PCORI Answers Critical Questions
Although many care options are available to prevent and manage diabetes, questions remain about what options work best for whom, and about the most effective ways to deliver care. PCORI is funding comparative clinical effectiveness research that will provide answers to such questions as:
Caregiver: The treatment plan recommended for my son's type 1 diabetes isn’t something we can easily work into our schedules. Can my son safely monitor his diabetes and stay healthy if we tailor the plan to better fit our lifestyle?
Clinician: Have doctors serving diverse populations with high rates of diabetes seen better results when they use prevention programs that are culturally tailored?
Patient: I was diagnosed with type 2 diabetes, and taking care of myself has been challenging. I want to change that. Should I get a health coach, read more about diabetes care, or go to the doctor more often?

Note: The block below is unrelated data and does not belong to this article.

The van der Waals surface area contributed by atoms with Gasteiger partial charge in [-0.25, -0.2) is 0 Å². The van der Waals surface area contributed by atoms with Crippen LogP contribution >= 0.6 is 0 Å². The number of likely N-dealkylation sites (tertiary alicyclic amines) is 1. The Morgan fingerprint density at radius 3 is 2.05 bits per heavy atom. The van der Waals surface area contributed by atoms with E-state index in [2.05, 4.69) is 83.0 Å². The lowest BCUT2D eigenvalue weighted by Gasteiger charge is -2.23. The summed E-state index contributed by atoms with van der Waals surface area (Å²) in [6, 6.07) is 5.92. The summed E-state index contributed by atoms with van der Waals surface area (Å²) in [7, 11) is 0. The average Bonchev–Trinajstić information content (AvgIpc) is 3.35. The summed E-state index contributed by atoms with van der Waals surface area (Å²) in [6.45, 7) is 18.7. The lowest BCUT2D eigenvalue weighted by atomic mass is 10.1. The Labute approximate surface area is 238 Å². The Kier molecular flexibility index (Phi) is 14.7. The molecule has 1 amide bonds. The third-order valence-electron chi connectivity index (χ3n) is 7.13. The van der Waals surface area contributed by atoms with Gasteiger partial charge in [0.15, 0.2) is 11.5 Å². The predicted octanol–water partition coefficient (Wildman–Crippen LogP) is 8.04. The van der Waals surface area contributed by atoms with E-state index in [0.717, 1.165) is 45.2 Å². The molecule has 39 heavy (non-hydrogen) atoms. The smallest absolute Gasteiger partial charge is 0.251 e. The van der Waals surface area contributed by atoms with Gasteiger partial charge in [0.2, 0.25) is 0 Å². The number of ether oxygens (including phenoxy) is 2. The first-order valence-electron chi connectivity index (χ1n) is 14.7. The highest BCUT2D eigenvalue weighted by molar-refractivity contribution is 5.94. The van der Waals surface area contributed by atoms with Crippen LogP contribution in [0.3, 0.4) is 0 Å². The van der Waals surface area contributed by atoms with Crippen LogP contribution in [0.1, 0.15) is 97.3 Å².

Diabetes Study Spotlights
A PCORI-funded project led by David Kent, MD, MS, of Tufts Medical Center, shows that data from large clinical studies can provide not just the average effect of a treatment, as most studies now do, but indicate which patients are likely to benefit—or not. Kent’s team is now working with the American Medical Group Association to spread the risk model to 50 clinics in two major health systems.
Native Americans have disproportionately high rates of diabetes. Two PCORI-funded studies are searching for answers in the Navajo Nation and its health data. Challenges abound—including far-flung geography, low health resources, and language barriers—but together, Navajo researchers and community health workers are meeting them.
This project evaluates whether utilizing a system of text message reminders alone, support from a community health worker alone, or a strategy that employs both, is most successful in improving healthy behaviors among Medicaid recipients with diabetes.